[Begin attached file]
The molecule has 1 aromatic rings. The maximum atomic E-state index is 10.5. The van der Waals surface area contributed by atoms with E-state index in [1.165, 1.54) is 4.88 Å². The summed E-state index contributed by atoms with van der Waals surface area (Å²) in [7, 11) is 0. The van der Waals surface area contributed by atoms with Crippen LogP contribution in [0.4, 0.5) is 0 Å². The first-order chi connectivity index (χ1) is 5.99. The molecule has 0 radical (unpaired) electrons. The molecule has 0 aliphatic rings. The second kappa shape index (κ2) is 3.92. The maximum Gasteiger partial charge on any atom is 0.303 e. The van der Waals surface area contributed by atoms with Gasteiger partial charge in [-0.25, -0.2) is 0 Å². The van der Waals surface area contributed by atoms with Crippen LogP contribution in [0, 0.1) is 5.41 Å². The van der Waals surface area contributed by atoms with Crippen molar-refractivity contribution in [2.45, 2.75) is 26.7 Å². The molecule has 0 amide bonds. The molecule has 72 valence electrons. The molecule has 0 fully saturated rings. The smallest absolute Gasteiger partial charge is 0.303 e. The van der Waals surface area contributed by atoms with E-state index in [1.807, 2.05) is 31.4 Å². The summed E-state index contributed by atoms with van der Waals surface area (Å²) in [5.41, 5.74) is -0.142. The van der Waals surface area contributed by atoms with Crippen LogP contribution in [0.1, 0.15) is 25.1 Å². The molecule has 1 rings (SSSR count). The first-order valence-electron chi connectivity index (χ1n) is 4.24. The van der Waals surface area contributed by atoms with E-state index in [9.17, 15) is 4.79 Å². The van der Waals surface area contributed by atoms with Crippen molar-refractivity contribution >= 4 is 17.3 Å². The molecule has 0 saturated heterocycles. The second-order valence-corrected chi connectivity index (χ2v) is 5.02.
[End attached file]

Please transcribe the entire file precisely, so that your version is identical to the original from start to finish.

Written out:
The molecule has 1 aromatic rings. The maximum atomic E-state index is 10.5. The van der Waals surface area contributed by atoms with E-state index in [1.165, 1.54) is 4.88 Å². The summed E-state index contributed by atoms with van der Waals surface area (Å²) in [7, 11) is 0. The van der Waals surface area contributed by atoms with Crippen LogP contribution in [0.4, 0.5) is 0 Å². The first-order chi connectivity index (χ1) is 5.99. The molecule has 0 radical (unpaired) electrons. The molecule has 0 aliphatic rings. The second kappa shape index (κ2) is 3.92. The maximum Gasteiger partial charge on any atom is 0.303 e. The van der Waals surface area contributed by atoms with Gasteiger partial charge in [-0.25, -0.2) is 0 Å². The van der Waals surface area contributed by atoms with Crippen LogP contribution in [0, 0.1) is 5.41 Å². The van der Waals surface area contributed by atoms with Crippen molar-refractivity contribution in [2.45, 2.75) is 26.7 Å². The molecule has 0 amide bonds. The molecule has 72 valence electrons. The molecule has 0 fully saturated rings. The smallest absolute Gasteiger partial charge is 0.303 e. The van der Waals surface area contributed by atoms with E-state index in [1.807, 2.05) is 31.4 Å². The summed E-state index contributed by atoms with van der Waals surface area (Å²) in [5.41, 5.74) is -0.142. The van der Waals surface area contributed by atoms with Crippen LogP contribution in [0.1, 0.15) is 25.1 Å². The molecule has 1 rings (SSSR count). The first-order valence-electron chi connectivity index (χ1n) is 4.24. The van der Waals surface area contributed by atoms with E-state index in [9.17, 15) is 4.79 Å². The van der Waals surface area contributed by atoms with Crippen molar-refractivity contribution >= 4 is 17.3 Å². The molecule has 0 saturated heterocycles. The second-order valence-corrected chi connectivity index (χ2v) is 5.02.